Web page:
Afghan reaction


Islamabad should not get mired in a war of words

Afghanistan has obviously taken a dim view of Prime Minister Imran Khan’s remarks about the need for an interim government in Kabul so as to achieve peace in that troubled country. Considering the strength of the reaction in Kabul, from government and opposition alike, the calling of Pakistan’s deputy ambassador to the Afghan Foreign Ministry was perhaps inevitable. Pakistan’s own explanation of the Prime Minister’s remarks, that he was referring to Pakistan’s own model of having an interim government hold elections, is probably worse. Not only does it reflect an ignorance of Afghanistan’s own constitutional arrangements, but it also shows an amazing insularity, for Pakistan is very much in a minority in having an interim-government mechanism– sitting governments normally remain in office for elections, leaving their conduct to independent dedicated bodies. However, Afghanistan is not objecting to the display of ignorance, but to the interference in Afghanistan’s internal affairs. The Afghan government did not take kindly to being called the main hurdle to the peace process.
The reaction does not just come from the Afghan government, but from the opposition, which indicates a belief that Pakistan thinks it has inherited the Raj’s mantle, of interference in Afghan affairs in the interest of the Great Game. The Great Game should have taught Pakistan that Afghans are very canny players, and strongly resent even the appearance of interference in their internal affairs. The Afghan government has already been rocked by Pakistan’s facilitation of the Taliban-USA talks, which have excluded it, because the Taliban refuse to talk to it. The Afghan government suspects Islamabad, which brought the Taliban to the table, of controlling them sufficiently to try and shut it out of the process.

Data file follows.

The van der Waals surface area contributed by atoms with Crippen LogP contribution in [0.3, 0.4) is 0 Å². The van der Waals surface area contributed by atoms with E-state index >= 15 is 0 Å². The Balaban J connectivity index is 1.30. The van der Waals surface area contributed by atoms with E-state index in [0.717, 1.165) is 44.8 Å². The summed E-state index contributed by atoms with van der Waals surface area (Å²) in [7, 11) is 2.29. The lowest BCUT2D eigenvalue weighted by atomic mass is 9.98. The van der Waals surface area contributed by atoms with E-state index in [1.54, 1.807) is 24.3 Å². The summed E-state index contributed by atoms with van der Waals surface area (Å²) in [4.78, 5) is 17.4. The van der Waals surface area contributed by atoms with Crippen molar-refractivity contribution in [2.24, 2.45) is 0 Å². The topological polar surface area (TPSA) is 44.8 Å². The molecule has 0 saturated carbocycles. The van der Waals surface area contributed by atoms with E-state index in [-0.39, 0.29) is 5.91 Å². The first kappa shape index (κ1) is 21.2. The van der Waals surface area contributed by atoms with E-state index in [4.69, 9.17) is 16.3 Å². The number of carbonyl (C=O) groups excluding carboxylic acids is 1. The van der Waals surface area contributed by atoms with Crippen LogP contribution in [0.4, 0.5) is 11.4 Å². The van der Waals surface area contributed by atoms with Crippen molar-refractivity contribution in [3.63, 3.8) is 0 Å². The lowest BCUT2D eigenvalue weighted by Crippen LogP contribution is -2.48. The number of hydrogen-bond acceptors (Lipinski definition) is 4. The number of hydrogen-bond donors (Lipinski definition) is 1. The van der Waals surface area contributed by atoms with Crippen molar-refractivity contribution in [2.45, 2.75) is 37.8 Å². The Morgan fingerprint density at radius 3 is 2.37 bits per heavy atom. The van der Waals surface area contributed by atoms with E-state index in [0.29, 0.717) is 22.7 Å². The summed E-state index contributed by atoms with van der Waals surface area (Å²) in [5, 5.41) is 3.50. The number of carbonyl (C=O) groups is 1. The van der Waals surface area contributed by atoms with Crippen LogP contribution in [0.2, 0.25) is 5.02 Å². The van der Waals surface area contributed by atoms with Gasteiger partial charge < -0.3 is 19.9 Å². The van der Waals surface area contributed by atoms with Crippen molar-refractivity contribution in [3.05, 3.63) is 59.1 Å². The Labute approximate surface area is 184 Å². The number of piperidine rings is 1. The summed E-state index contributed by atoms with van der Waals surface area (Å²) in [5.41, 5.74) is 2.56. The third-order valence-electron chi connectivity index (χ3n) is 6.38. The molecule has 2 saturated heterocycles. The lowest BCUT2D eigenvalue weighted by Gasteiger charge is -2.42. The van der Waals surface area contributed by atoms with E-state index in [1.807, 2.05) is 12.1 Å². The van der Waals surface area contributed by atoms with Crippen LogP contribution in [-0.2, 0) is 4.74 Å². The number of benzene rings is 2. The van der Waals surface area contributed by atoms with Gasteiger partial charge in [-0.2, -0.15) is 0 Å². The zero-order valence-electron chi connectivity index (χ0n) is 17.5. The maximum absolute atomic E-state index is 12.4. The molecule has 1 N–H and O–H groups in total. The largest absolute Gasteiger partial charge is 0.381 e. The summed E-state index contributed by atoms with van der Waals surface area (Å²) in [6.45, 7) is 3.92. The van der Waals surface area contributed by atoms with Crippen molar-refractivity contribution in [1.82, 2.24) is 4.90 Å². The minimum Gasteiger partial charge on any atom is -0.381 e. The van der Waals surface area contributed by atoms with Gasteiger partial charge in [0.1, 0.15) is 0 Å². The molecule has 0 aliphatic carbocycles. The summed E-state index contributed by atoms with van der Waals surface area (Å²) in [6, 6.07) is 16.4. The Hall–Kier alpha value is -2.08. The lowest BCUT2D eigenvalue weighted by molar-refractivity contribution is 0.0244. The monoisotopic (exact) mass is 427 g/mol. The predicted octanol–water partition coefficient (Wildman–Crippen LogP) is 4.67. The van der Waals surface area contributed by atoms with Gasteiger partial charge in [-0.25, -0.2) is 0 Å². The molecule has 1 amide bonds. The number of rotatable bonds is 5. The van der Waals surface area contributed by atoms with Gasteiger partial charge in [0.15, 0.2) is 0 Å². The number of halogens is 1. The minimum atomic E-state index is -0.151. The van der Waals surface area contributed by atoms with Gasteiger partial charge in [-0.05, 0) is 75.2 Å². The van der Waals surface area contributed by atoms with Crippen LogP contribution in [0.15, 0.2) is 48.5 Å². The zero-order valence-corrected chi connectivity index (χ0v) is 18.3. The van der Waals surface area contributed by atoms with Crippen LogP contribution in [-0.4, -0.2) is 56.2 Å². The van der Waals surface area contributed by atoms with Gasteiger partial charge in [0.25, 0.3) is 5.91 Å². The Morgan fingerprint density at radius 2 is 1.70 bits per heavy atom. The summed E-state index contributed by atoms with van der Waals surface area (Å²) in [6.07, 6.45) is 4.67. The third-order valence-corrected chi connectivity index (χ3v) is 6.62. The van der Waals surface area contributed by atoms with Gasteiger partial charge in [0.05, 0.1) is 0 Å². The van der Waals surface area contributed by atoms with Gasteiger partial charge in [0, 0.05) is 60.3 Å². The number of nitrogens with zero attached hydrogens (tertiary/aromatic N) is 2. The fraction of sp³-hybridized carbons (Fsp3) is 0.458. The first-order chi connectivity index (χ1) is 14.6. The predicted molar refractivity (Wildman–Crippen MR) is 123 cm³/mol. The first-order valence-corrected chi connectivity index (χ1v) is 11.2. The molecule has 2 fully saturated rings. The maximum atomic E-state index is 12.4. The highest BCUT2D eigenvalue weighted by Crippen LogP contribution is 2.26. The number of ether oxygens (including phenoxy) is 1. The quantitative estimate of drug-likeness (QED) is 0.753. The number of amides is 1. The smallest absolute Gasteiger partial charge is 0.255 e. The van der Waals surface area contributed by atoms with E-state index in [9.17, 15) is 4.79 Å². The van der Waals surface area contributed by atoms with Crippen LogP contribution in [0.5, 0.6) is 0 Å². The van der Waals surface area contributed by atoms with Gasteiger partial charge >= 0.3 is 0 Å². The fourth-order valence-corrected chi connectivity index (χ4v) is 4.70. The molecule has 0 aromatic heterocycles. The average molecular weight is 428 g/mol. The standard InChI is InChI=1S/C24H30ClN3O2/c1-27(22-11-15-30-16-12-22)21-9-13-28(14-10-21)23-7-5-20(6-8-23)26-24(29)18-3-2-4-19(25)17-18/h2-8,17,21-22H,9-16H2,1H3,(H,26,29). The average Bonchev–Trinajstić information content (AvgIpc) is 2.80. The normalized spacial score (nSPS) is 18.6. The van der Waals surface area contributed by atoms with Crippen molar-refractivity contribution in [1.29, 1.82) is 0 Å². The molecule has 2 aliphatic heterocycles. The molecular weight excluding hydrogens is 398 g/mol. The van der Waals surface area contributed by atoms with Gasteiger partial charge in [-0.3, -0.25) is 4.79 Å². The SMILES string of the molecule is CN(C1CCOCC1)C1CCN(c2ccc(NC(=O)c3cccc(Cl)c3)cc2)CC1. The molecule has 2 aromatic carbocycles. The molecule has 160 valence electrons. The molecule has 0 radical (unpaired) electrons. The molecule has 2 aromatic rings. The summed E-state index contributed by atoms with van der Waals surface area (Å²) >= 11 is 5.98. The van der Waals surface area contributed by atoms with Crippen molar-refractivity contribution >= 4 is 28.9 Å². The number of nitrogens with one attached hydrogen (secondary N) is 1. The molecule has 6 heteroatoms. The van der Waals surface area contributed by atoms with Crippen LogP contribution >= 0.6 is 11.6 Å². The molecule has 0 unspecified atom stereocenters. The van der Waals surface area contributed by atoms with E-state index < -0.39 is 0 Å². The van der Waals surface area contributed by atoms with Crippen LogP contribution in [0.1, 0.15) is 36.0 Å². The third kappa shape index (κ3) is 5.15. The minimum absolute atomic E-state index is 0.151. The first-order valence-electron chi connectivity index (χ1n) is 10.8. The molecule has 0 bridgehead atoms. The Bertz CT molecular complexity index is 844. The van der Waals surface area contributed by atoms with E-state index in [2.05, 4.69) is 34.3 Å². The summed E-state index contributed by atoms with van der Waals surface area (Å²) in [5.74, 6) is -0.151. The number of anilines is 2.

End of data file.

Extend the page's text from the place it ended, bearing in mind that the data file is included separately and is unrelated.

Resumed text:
It is perhaps only to be expected that the Afghan government will seek support from India, which is now using Afghan territory for its nefarious designs against Pakistan. It behoves Pakistan, particularly its leaders, to behave carefully, and particularly not to do India’s work for it. Mr Khan should realise that statements like the one he made do nothing to promote the goal of peace , and lead to the danger of getting mired in a war of words, which is the last thing needed at this juncture.